Improving healthcare for all people of the Bay Islands

Community Outreach

Community Outreach
Community Outreach

Our Community Health Program offers volunteers an opportunity to see the context from which our patients come and to better understand the barriers to care. We work to provide health promotion and disease prevention to the community in two ways: through the Promotora Program, and Community Health Outreach.


Our Community
Clinica Esperanza is adjacent to a “colonia” of 3,800 inhabitants who are literally squatters on once vacant land. A large percentage of these people are recent immigrants from the mainland of Honduras. Most come for work in the construction and tourism industry. Few have any education beyond the sixth grade. Many have left their extended family to seek jobs that pay $300 a month.

Half of the population of the colonia is under age 25. The fertility rate is high, in part because family planning and adolescent health education are an urgent need. Many young mothers fail to get appropriate prenatal care. Childhood malnutrition rates in this area are consistent with the WHO’s profile of malnutrition in Honduras. Formula is very expensive and we find infants being fed with powdered milk often mixed with water of questionable quality and sometimes with Sprite or Coca-Cola.


The Promotora Program
Promotora (which literally means “promoter”) is a community member who volunteers to serve as a liaison between their community and heath care institutions. A Promotora serves as a health educator, patient advocate, mentor, outreach worker, role model and health status monitor.

We currently have ten communities or neighborhoods that we are working with. In each of these communities, we are training selected community leaders as Promotoras. They will act as liaisons between their community and Clinica Esperanza. Their population of focus is children under 5. They will visit the homes of 20 children under the age of five who live in their target area. Dehydration and diarrhea are the leading causes of death in children under 5 years old in developing countries.

At each home visit, the Promotera will weigh the child and plot them on a growth chart to assess for malnutrition. They may see children with diarrhea, cough, or fever, and provide management in accordance with a simple evidence-based checklist on interventions and/or referrals. Additionally, they may discuss the role of diet in growth and development. They will identify and problem-solve regarding barriers to appropriate clinic visits and act as advocates for their clients.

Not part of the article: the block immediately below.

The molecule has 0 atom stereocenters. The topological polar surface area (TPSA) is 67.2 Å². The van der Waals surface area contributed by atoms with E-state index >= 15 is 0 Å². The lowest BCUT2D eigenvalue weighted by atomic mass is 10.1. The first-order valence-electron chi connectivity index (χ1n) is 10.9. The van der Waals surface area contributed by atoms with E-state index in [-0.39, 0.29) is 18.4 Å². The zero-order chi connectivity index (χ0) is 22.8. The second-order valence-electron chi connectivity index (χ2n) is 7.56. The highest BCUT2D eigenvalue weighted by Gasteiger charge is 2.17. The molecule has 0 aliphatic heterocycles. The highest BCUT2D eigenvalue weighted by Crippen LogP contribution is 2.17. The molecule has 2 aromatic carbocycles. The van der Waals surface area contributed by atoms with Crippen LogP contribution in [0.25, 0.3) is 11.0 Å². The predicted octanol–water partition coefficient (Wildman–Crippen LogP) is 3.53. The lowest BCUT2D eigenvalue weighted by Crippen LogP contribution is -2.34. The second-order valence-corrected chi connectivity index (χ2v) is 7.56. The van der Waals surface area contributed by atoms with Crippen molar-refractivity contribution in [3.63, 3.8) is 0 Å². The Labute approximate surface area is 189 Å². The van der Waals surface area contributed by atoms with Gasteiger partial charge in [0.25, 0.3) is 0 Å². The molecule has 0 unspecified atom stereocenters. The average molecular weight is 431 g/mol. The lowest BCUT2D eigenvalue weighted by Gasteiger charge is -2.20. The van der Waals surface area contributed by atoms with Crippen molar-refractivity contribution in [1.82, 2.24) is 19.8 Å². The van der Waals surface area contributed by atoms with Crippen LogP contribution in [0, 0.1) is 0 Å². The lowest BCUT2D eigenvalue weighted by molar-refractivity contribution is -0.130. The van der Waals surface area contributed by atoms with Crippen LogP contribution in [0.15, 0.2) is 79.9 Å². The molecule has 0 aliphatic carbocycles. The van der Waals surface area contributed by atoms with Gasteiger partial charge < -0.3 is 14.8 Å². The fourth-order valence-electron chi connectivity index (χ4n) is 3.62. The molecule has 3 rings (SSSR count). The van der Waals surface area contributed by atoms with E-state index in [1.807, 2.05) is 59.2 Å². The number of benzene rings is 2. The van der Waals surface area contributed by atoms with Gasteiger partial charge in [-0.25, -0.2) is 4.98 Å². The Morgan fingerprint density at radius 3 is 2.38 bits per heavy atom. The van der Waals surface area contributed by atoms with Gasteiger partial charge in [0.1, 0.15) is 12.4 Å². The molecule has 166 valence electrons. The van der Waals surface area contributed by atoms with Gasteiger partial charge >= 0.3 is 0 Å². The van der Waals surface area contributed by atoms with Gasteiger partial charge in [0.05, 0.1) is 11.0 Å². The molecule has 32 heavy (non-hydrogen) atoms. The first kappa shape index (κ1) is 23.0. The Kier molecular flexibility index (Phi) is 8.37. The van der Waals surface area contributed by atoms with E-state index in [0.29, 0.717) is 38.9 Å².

The training and oversight of the Promotora Program fall largely under the direction of the Program Director Dr. Stacy Zuniga. Clinic Volunteers are encouraged to get involved with the Promotora Program by developing training materials for Promotoras or observing them on home visits.


Community Health Outreach
In addition to the Promotora Program, Clinica Esperanza offers community health outreach initiatives. These initiatives include an outreach clinic, vision screenings, health education in schools, hosting health fairs, putting on public education sessions, informational diabetic classes for English and Spanish speakers, among others. Promotoras promote the initiative ahead of time and encourage community members to attend. The Promotora attends and acts as a liaison with the community they live in.

This program was designed to provide for the needs of the community we serve and to offer volunteers the opportunity to understand the community their patients come from. Having this opportunity enriches the volunteer experience and offers learning beyond the scope of an outpatient clinic.